My chance was when I moved to the MacBook Pro and started making heavy use of Vienna, which I really really like at the moment, and which has made my life easier back again. I mentioned I had the chance, because I wanted to migrate the stuff from Omea over to the Mac, but I didn’t do it fast enough and now I am facing the consequences. Never again, I tell you. So much so, that was the last drop that filled the glass for my final move away from Windows. Right after that happened I haven’t looked back! I haven’t even turned on any longer the Windows box. Perhaps wanted to save myself the grief of knowing the data is there, but cannot access it. Perhaps it was just the right move and start with a clean slate for 2008. No regrets. Who knows.
The thing is that I am surely never going to recommend Omea Pro any longer to anyone who may be asking for options. I know I lost three years of Web feed reading and several dozens of draft blog posts, so the last thing I would want to do is to send you through to the same hassle. No, I am not going to do that. If you are looking for a Windows based offline feed reader, I have been hearing lots of good feedback with regards to FeedDemon, which, by the way, is now available for free, and which I hope doesn’t go through the same situation that Omea Pro ended up in.
Oh, and if you are using a Mac, Vienna still rules.
Finally, one other thing you may want to do is to have a backup plan. I got myself two actually: BlogLines and Google Reader. Although right now I am not using either of them. Still prefer the Mac & Vienna experiences. And if you haven’t tried them out, by all means, go ahead and do that. You will see what I mean.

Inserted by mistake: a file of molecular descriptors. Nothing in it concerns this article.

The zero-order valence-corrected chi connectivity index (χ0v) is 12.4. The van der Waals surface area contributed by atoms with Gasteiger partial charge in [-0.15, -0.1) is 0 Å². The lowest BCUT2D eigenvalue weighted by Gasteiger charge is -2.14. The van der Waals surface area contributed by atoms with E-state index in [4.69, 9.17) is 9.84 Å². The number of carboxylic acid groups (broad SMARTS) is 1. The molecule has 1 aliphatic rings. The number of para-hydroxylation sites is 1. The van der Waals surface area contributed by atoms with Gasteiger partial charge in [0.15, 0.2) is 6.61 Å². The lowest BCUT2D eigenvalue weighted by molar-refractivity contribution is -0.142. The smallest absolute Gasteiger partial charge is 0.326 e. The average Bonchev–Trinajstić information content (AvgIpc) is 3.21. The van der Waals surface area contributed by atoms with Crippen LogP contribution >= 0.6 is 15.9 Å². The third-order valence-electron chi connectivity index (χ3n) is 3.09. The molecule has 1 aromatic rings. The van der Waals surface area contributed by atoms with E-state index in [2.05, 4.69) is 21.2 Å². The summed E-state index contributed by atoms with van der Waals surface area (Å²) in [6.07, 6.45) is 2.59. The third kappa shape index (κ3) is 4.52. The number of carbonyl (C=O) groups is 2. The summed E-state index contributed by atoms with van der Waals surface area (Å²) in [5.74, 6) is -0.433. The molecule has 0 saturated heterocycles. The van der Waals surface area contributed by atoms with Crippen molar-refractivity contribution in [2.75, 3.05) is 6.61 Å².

And with this long blog post (I really needed to get it out of my chest) I can certainly conclude that my full migration into the Mac environment is now completed. Yes, I know, it was a painful ending, a very painful ending, but … the future is bright and that is what matters.
Tags: JetBrains, Omea, Omea Pro, Syndication, Feed Reader, RSS, Atom, Windows, Adobe, Adobe AIR, Snitter, Twhirl, Twitter, Technology, Web, Internet History, Mac, MacBook Pro, MBP, Apple, Google Reader, BlogLines, Simplicity, Ease of Use, Productivity Tools, Vienna, Freeware, Open Source, Knowledge Snippets, Knowledge Tools, Information Tools, Productivity Tools, Support, Lack of Support, Commitment, Lack of Commitment